This is a narrative given by an engineer who saved himself and his train by some quick thinking.

Between Buckley and South Prairie, Washington, the Northern Pacific (now part of Burlington Northern) track winds along a mountain-side at considerable elevation. The grade here is 80 feet to the mile (every mile the track drops 80 feet - 1.5% steep for a mainline railroad). On this winter's night (January 2, 1892), about 8:55, I was skimming along down the upper stretch of track. It was quite cold, and snow covered the ground and shrouded the forests. We had been drifting along at a good speed when I made a reduction to about 25 MPH because of a projecting bluff around which the track curved. We had just rounded the point when I released the air, and the train quickly regained its former momentum of about 40 MPH, when three coach-lengths (probably 250 feet) ahead, to my consternation, that the rail had been removed!

There appeared to be but one chance, and I grasped at it like a drowning man at straw. Applying the emergency air and then instantly pulling the throttle wide open with the hope that the terrific shock and strain would break the train in two, in which event, the engine and what cars happened to cling to it would dash into the trap and then on to destruction down the hill, while the rear portion would be brought to a stop by the air brakes. It will be understood that running downgrade, each car in the train will crowd forward on the car ahead, the slack being taken up by each car. Applying the emergency brake under these conditions has the effect of pulling the slack out, and the sudden opening of the throttle and the resulting forward bound of the heavy engine creates a strain that is bound to break one or more of the weaker couplings of the train.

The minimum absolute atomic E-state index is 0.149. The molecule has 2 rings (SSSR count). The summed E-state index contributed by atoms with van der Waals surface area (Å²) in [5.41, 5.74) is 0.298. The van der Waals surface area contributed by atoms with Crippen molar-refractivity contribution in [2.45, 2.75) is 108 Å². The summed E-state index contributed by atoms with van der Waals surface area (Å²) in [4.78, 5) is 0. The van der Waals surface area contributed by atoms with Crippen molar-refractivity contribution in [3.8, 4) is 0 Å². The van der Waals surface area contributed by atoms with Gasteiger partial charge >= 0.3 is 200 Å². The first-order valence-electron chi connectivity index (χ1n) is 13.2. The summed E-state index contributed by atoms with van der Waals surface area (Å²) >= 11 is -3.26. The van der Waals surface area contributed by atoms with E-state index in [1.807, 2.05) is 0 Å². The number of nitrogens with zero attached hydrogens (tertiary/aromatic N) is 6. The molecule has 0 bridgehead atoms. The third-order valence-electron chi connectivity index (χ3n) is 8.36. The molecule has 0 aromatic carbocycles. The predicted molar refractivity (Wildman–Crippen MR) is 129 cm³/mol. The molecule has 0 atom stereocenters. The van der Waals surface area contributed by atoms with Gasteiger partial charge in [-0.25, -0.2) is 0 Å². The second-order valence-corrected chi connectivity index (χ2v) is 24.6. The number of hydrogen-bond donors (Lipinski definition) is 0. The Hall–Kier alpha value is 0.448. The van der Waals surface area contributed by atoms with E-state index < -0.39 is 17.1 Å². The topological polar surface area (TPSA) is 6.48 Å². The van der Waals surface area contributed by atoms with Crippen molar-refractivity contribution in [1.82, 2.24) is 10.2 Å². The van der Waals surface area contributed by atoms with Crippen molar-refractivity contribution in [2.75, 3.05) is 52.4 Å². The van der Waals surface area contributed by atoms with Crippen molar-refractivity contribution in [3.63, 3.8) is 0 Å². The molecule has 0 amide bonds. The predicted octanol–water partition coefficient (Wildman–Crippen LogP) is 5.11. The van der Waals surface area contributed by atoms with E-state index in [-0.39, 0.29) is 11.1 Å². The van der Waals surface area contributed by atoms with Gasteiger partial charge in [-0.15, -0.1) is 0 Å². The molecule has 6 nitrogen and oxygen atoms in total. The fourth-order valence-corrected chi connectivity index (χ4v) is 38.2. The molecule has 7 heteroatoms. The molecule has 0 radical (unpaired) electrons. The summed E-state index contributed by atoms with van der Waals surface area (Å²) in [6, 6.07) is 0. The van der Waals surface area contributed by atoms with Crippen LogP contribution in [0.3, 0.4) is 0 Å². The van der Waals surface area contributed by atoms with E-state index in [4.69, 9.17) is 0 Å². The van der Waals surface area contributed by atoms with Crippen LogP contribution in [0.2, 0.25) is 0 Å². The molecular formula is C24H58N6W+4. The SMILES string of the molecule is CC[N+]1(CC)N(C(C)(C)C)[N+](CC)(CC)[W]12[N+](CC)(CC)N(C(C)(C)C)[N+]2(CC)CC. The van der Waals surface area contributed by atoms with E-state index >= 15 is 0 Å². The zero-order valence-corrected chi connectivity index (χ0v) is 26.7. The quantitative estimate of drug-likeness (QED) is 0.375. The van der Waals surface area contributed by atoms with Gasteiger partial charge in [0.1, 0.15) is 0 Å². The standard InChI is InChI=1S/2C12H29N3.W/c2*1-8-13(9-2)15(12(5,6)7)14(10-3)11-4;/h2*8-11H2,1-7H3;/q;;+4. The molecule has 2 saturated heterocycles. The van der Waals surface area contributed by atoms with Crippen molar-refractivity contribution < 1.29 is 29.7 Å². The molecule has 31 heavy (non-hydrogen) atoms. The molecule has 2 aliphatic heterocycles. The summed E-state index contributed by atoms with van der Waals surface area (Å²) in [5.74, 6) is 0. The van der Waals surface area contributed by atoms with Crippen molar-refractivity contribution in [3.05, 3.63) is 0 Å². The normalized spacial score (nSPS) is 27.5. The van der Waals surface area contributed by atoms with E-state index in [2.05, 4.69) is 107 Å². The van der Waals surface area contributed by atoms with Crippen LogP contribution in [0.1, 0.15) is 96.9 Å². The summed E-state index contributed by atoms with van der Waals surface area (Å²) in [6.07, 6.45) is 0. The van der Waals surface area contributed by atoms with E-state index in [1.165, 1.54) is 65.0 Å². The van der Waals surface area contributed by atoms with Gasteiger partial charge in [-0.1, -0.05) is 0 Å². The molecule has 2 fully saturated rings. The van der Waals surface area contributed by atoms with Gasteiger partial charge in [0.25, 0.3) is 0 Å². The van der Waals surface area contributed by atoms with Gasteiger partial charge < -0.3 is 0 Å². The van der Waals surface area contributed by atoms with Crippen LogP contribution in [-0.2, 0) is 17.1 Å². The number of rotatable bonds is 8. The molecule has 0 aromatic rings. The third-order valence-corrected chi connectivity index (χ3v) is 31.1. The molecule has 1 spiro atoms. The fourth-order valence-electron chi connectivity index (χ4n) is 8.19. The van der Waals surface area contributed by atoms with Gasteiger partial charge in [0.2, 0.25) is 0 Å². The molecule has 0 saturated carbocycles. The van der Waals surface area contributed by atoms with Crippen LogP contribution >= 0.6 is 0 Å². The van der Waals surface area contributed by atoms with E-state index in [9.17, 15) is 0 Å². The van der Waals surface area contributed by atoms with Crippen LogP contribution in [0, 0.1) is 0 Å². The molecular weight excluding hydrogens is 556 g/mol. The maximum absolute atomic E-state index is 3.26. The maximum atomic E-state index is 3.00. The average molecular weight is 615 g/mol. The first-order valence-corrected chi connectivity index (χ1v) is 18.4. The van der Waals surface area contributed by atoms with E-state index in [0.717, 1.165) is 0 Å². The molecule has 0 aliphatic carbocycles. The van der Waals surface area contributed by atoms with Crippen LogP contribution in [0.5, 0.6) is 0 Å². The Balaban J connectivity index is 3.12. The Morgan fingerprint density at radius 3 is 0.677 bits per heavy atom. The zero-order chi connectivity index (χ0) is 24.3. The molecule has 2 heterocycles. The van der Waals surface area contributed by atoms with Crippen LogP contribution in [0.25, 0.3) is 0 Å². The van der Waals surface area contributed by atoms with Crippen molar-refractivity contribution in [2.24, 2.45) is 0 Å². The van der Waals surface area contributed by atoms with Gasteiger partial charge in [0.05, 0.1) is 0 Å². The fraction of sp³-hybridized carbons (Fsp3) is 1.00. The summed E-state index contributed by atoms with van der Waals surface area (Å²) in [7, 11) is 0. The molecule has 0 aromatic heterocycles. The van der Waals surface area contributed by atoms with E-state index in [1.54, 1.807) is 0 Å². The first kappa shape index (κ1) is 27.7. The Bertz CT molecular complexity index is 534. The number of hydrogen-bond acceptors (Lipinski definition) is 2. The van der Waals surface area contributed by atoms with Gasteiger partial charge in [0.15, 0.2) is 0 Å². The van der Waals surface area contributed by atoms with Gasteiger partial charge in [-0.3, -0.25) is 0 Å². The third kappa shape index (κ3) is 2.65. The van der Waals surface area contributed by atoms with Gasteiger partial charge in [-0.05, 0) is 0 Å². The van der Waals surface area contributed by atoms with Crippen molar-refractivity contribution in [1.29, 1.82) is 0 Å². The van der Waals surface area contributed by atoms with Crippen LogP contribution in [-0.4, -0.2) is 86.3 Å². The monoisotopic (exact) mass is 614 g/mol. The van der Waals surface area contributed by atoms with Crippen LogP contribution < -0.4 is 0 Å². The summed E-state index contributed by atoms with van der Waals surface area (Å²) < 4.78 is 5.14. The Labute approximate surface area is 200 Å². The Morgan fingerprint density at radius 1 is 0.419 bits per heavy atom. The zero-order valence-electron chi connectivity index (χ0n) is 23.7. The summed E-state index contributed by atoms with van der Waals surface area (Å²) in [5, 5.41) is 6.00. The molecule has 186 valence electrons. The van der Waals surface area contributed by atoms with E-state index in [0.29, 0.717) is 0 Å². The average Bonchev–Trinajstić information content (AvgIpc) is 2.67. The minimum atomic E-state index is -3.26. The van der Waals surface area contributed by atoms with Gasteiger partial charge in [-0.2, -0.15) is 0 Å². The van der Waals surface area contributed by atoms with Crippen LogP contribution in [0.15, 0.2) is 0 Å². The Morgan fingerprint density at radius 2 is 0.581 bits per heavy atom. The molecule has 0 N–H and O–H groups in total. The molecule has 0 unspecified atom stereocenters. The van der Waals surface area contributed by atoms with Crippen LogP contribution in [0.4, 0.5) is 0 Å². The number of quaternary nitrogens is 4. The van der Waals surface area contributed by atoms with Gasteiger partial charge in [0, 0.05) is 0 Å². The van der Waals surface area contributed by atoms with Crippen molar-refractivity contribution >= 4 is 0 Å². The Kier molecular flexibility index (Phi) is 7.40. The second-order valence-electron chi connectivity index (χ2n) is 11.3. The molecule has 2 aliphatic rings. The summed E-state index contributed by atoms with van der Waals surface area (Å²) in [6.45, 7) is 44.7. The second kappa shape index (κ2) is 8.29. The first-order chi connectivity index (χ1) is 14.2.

The train had broken into three parts, the two rear PULLMAN cars had stoped almost instantly, the next four stopped 40 feet ahead with the first wheels of the first car off the track. The engine, mail, express, baggage, and an unoccupied tourist car had rolled down the hill. Somehow, all of the engine crew and mail and baggage handlers escaped serious injury. The engineer said he told the fireman to jump as soon as he saw the missing track. The engineer could not remember anything after placing his feet out the window to jump himself. He was found about 20 feet down hill of the engine. No one ever found who had removed the rails, but it was thought that some train robbers had done it with the intent of robbing the express and mail cars, but after seeing the wreck they caused they "slunk away in the night".

Adapted from "A Treasury of RAILROAD FOLKLORE" - 1953
2004 by Joseph D. Korman